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J Trauma Inj > Volume 31(1); 2018 > Article
Han, Chon, Lee, Lee, Kwon, Kim, Kim, and Lee: Rib Fixation for a Patient with Severely Displaced and Overlapped Costal Cartilage Fractures

Abstract

Rib fixations for flail chest or displaced rib fractures are not a new technique. However, reports on rib fixations involving costal cartilage fractures are very few and surprisingly there are no reports of internal fixations involving only the costal cartilage in the English literature. The diagnosis is difficult and the necessity of the procedure may be quite controversial. Placing plates in screws into the costal cartilage alone may seem unstable and easily dislodged or stripped through the cartilage. We report a 31-year-old male scuba diver instructor who underwent rib fixations over his 7th and 8th costal cartilage ribs for severe pain. The procedure was done with conventional plates and screws. He had the plates and screws removed 2 months later due to lingering pain, but with them removed he is now quite happy with the results without pain. The procedure for fixation of painful overlapped costal cartilage is quite simple and can be done with the usual conventional methods, fixating plate and screws directly over the cartilage alone without fixation over the bony rib.

INTRODUCTION

Rib fixations for flail chest or displaced rib fractures are not a new technique. However, reports on rib fixations involving costal cartilage fractures are very few [1] and surprisingly there are no reports of internal fixations involving only the costal cartilage in the English literature. The diagnosis is difficult and the necessity of the procedure may be quite controversial. We report a 31-year-old male scuba diver instructor who underwent rib fixations over his 7th and 8th costal cartilage ribs for severe pain. He had the plates and screws removed 2 months later due to lingering pain, but with them removed he is now quite happy with the results without pain.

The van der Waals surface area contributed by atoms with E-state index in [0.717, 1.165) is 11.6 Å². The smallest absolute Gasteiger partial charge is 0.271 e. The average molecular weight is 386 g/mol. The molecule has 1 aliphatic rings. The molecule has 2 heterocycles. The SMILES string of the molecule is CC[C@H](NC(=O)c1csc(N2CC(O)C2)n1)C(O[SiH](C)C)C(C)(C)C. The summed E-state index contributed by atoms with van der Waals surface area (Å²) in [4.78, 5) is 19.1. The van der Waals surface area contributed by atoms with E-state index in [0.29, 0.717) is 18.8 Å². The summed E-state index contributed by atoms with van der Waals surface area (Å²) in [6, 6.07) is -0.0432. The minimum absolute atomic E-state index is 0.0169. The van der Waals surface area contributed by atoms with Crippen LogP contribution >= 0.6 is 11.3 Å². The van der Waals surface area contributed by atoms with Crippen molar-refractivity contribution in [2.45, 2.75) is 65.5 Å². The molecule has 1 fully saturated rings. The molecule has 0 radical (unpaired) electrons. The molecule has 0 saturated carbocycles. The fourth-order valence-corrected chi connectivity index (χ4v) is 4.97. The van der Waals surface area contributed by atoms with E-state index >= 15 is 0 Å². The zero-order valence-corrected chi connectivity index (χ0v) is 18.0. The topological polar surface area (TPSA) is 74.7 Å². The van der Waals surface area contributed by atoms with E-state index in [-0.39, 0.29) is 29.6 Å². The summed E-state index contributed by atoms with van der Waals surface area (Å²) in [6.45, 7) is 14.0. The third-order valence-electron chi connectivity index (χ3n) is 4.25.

CASE REPORT

A 31-year-old male patient had visited our hospital due to severe right parasternal chest wall pain due to blunt injury. He complained of extreme chest wall pain disproportionate to the findings seen radiographically. He was a scuba diver instructor and claimed that such pain would not allow him to continue with his occupation and his heart felt passion. His rib series could not reveal any fracture of his ribs. His computer tomographic scans presented overlapping and displacement of the 7th and 8th costal cartilages (Fig. 1). Both cartilage rib overlap was palpable and pain and tenderness was related to the areas over his overlapped 7th and 8th cartilage ribs. The patient had a Wong-Baker pain score of 8 despite routine intravenous nonsteroidal inflammatory drugs and intravenous narcotics. The health insurance provided by the Korean Government does not cover such an operation, thus, the patient had agreed to pay in full all the required fees related to the procedure.
The operation was done 11 days after admission and was straightforward. General anesthesia was done and exposure was done with a modest 8 cm incision between his 7th and 8th rib cartilage bed. The fractures were palpable and thus, finding the appropriate placement of the incision was not difficult. The cartilage portions were exposed and 8-hole titanium plate and 6 screws each were applied (SternaLock®, Biomet, Jacksonville, FL, USA) just the same way it would be done over the costal bony ribs. The procedure took 56 minutes. A drain was placed and it was removed 3 days later. His postoperative x-ray was unremarkable, showing the plate and screws (Fig. 2). At the request of the patient he was discharged one week after the operation. He was discharged with a Wong-Baker pain scale of 4 with narcotics per os.
Two months later at our outpatient clinic the patient still complained of pain related to the plate and screw internal fixations. Intraoperative findings presented complete healed cartilage fractures in both his 7th and 8th ribs. They were removed by general anesthesia without a drain and he was discharged two days after the procedure.
At outpatient follow up he was without pain and very happy with the results. There has been no need for follow up now two and a half years later.